Monday, March 19, 2012

I love bacteria!

Yeah!
It's been 21 days since I started cycling the system.  Overnight the Nitrite levels fell to an acceptable level..
It's simply amazing to see the results of a Nitrospira bloom.
Just 12 hours ago this test was still off the chart purple.

It always seems to take about three weeks to get the bloom, but here are a few things I did to hasten the process.
  • Gravel from the existing Koi pond was used in the grow bed, but it's been cold and may not have had an active culture.
  • One small bottle of NiteOut was added at the beginning.  To be fair they suggest much more.
  • Aqua Gold was also added on the first day.
  • During the past two days I have been adding water from my aquarium, and even rinsed that bio filter in the water.
  • Limited the draining of the grow bed to half way (may not have been the best thing to do)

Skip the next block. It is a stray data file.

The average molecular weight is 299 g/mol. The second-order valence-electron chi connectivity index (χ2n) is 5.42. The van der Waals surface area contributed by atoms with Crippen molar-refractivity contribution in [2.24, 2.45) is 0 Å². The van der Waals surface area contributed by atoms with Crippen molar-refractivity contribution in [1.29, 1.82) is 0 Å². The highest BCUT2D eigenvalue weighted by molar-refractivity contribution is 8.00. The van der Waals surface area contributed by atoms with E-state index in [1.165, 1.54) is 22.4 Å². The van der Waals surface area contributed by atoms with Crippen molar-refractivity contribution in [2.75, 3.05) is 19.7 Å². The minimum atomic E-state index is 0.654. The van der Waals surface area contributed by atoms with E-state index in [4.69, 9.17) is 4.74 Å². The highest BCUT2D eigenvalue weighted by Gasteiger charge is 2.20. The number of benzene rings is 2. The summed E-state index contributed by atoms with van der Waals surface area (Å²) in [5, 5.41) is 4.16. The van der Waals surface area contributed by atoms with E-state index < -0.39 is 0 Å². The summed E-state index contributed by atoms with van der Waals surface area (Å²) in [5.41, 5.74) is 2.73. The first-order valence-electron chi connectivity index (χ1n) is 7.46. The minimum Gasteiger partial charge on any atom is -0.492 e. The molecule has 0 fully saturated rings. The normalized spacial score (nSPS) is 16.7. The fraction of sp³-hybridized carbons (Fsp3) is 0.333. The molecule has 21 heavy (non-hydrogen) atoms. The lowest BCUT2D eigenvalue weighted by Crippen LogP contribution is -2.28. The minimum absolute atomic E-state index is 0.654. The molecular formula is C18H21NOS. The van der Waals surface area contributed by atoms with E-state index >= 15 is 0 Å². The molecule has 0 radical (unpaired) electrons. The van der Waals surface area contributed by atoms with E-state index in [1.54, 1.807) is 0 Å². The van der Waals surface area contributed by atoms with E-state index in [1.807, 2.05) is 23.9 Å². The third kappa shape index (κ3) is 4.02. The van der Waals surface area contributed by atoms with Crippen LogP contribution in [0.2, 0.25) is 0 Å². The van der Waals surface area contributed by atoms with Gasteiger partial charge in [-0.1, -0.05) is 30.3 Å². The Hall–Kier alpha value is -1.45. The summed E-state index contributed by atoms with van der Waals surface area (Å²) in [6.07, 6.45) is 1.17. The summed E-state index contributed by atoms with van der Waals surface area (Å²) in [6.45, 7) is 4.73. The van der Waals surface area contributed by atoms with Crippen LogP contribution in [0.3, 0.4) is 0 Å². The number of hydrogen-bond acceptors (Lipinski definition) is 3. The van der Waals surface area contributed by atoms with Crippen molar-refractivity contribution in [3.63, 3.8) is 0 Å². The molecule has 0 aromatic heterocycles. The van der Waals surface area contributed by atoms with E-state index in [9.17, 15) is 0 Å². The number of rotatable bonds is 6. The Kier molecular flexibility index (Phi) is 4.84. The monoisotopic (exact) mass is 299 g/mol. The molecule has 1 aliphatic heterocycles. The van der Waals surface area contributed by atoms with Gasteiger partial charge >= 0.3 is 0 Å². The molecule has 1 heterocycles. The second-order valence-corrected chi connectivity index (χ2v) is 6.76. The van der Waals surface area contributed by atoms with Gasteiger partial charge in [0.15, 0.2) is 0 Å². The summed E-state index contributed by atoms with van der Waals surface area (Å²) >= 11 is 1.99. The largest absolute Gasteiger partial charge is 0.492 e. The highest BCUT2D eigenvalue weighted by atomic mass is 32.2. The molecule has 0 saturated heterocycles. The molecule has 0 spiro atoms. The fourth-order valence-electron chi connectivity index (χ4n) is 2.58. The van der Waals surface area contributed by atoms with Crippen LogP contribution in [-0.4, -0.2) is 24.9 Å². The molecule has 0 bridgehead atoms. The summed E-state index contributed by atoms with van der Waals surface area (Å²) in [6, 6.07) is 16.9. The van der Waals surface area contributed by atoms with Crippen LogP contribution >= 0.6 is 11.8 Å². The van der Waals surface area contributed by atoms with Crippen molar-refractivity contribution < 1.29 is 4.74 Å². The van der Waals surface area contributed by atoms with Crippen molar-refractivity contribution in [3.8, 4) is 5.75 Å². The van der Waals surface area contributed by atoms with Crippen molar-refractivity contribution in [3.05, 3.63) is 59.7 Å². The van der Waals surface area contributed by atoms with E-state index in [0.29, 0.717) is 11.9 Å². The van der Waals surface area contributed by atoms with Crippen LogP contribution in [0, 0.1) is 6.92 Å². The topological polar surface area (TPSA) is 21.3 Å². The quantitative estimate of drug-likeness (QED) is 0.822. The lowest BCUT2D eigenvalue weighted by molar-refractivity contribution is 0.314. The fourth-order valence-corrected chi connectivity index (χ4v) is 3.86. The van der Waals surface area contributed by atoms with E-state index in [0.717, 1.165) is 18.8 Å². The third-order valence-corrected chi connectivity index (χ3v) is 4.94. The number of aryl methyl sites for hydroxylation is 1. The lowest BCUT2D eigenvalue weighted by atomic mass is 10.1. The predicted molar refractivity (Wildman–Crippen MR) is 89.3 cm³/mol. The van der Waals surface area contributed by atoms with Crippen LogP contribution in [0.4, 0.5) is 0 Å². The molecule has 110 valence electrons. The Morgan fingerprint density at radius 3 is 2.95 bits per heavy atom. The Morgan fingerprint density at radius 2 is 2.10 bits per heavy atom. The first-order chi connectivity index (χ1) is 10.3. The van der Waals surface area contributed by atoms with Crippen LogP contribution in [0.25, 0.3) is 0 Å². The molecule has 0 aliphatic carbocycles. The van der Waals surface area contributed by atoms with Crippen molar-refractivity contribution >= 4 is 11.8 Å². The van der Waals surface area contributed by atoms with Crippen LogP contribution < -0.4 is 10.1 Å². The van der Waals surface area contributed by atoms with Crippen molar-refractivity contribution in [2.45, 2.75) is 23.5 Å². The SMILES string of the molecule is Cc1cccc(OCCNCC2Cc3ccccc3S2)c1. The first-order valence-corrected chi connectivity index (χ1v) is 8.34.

My take on the actions above are that the commercial additives quickly promote ammonia conversion, with bacteria and enzymes, but the Nitrite conversion takes time.  My feeling is that Nitrite will always take about three weeks with or without the commercial additives.

For many years the bacteria responsible for ammonia conversion were thought to be Nitrasomonas species, but more recent research indicates that these bacteria may do little or nothing in freshwater, and that bacteria known as Nitrosococcus may be the true ammonia-oxidisers.
NiteOut claims to contain select strains of Nitrosomonas, Nitrospira and Nitrobacter.
  • Nitrosomonas oxidize ammonia to nitrite
  • Nitrobacter and Nitrospira oxidize nitrite to nitrate

It was originally thought to be Nitrobacter species which were responsible for nitrite conversion to nitrate, but again, recent research (by Dr. Timothy Hovanec and others) indicates a different group of bacteria - Nitrospira - are responsible, but NiteOut includes both.


I added eight of the largest fish into the 800 gallon tank today!

video


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